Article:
GLENDALE, Ariz. – It quite literally went down to the 11th hour for Lobo men’s basketball Friday night.
The final two chaotic days in the month of March, and in the coaching life of Craig Neal at the University of New Mexico, involved Neal, school attorneys and an athletic director who bounced back and forth between obligations at the Final Four in Arizona and running his financially strapped athletics program in Albuquerque.
About one hour before midnight, when the calendar would turn over to April 1 to start a new contract year and guarantee more compensation, the embattled Neal received notice of his firing.
At the end of negotiations, which included discussions of keeping Neal on for next season, the university ultimately felt the question shifted from how it could afford to pay $1 million to fire its basketball coach to whether it could afford not to.
“We were looking at the totality of the program,” UNM athletic director Paul Krebs told the Journal on Saturday at the University of Phoenix Stadium, home to this year’s NCAA FInal Four.
“When I made the comments (on March 10, the day after UNM finished the season with a 17-14 record and a loss in the Mountain West tournament) about retaining Craig … at that time our intention was to retain Craig,” Krebs said. “But we continued to evaluate and assess the situation.”
Krebs, who has had NCAA Selection Committee obligations in Glendale all week, flew back to Albuquerque on Thursday night to talk to Neal and other unnamed university decision makers about Neal’s future as coach.
“There were discussions about what was in the best interest of the university, and there’s no question those involved discussions about retaining Craig, terminating Craig, and a multitude of options,” Krebs said.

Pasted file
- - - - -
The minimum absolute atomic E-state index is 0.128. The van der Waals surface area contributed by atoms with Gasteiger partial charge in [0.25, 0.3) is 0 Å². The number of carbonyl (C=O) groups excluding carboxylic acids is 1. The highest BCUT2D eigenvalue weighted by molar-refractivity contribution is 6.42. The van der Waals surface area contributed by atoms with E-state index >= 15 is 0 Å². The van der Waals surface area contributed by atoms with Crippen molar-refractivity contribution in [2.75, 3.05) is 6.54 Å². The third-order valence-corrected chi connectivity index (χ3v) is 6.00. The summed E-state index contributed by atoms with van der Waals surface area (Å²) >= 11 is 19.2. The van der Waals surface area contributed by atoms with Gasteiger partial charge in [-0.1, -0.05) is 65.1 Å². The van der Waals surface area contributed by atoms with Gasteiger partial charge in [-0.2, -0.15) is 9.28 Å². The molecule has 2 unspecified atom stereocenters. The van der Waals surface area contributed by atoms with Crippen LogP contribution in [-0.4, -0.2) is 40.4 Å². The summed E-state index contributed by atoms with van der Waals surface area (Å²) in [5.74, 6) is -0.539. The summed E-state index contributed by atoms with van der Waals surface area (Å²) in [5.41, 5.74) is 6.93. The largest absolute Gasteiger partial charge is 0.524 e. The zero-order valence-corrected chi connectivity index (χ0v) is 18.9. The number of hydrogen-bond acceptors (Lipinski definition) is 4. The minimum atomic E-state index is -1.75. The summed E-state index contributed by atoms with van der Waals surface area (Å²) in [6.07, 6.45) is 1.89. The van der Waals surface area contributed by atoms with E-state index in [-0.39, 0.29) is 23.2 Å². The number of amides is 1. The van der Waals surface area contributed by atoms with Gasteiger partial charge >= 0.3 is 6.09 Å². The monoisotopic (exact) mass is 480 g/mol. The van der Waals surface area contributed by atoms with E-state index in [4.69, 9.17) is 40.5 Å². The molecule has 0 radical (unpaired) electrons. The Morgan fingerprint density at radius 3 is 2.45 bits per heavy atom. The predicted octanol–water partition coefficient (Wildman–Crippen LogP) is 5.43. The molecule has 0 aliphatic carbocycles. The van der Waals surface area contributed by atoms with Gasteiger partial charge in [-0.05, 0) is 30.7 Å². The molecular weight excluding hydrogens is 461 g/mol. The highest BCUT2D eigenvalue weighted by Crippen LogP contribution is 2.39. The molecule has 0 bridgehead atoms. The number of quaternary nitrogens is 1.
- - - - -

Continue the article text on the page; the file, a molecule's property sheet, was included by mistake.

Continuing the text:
Asked who made the call to fire Neal, Krebs said, “we’re a team,” and that any decision that carries such a large financial outcome involves his recommendation and collaboration with others, such as UNM’s acting president and the Board of Regents. Neal was the highest-paid state employee with an annual base salary and compensation package of $950,000.
While some of those discussions included restructuring compensation and buyout terms to keep Neal on board at a lesser financial obligation to UNM, nothing was ever agreed upon by both parties, despite reports online to the contrary.
In the end, Neal’s contract did not change. UNM will pay the buyout in installments of $500,000 this fiscal year and $500,000 next fiscal year.
UNM athletics posted a $1.54 million deficit last fiscal year and reported to the Journal last week significant shortfalls for this fiscal year in ticket revenue compared to budget projections for football, women’s basketball and (by nearly $700,000) in men’s basketball.
Yet Krebs insisted “the expectation is the buyout will be covered by athletics” over the next two years.
“It’s a challenge, but I would say that lost ticket revenue and a declining fan base plays into the decision,” Krebs said. “I think there is a very real expectation because we have such great fans that with great leadership (for the men’s basketball team), we can recoup some of this money through increased ticket sales. … I also think that there is an opportunity to backload the contract with whoever the (next) coach is. There is flexibility with how we may structure the contract.”
A search for a new head coach has already begun. The Journal has learned as many as three interviews with Krebs and potential candidates will take place here Sunday, though Krebs would not comment about any potential candidates.
Neal, who has not responded to a request for comment from the Journal, cleaned out his office at the Rudy Davalos basketball center Saturday after his 10-year career at UNM ended. Six years were as an associate head coach under Steve Alford and four as head coach with a 76-52 record.
Should Neal find another job in college basketball over the next two years, there is what Krebs called a “mitigation clause” in the buyout that would offset some of the money UNM owes Neal.
Neal’s contract, which was to run through the 2019-20 season, included a $1 million buyout and a requirement to pay him the rest of that contract year’s base salary of $300,000 in any fiscal year the school retained him. The contract year started Saturday, which is why talks about his future, and angst among an increasingly frustrated fan base, grew so intense this week.